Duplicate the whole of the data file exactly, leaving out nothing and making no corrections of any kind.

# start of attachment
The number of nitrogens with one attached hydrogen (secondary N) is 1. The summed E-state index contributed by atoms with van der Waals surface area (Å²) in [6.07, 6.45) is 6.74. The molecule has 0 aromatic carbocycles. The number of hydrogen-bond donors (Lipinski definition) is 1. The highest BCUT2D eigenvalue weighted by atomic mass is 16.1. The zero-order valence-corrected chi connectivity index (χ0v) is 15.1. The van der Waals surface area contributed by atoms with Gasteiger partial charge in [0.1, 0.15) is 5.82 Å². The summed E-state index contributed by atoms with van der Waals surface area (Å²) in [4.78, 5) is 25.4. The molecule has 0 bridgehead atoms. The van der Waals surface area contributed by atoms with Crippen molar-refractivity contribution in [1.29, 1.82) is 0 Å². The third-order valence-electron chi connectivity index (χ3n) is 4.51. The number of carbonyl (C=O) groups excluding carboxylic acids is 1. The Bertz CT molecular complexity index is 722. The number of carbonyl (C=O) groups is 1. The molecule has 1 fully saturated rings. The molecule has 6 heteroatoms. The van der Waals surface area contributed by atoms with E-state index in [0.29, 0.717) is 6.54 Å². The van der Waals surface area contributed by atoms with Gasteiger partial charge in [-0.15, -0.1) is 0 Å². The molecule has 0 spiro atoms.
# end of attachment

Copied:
The number of nitrogens with one attached hydrogen (secondary N) is 1. The summed E-state index contributed by atoms with van der Waals surface area (Å²) in [6.07, 6.45) is 6.74. The molecule has 0 aromatic carbocycles. The number of hydrogen-bond donors (Lipinski definition) is 1. The highest BCUT2D eigenvalue weighted by atomic mass is 16.1. The zero-order valence-corrected chi connectivity index (χ0v) is 15.1. The van der Waals surface area contributed by atoms with Gasteiger partial charge in [0.1, 0.15) is 5.82 Å². The summed E-state index contributed by atoms with van der Waals surface area (Å²) in [4.78, 5) is 25.4. The molecule has 0 bridgehead atoms. The van der Waals surface area contributed by atoms with Crippen molar-refractivity contribution in [1.29, 1.82) is 0 Å². The third-order valence-electron chi connectivity index (χ3n) is 4.51. The number of carbonyl (C=O) groups excluding carboxylic acids is 1. The Bertz CT molecular complexity index is 722. The number of carbonyl (C=O) groups is 1. The molecule has 1 fully saturated rings. The molecule has 6 heteroatoms. The van der Waals surface area contributed by atoms with E-state index in [0.29, 0.717) is 6.54 Å². The van der Waals surface area contributed by atoms with Gasteiger partial charge in [-0.15, -0.1) is 0 Å². The molecule has 0 spiro atoms.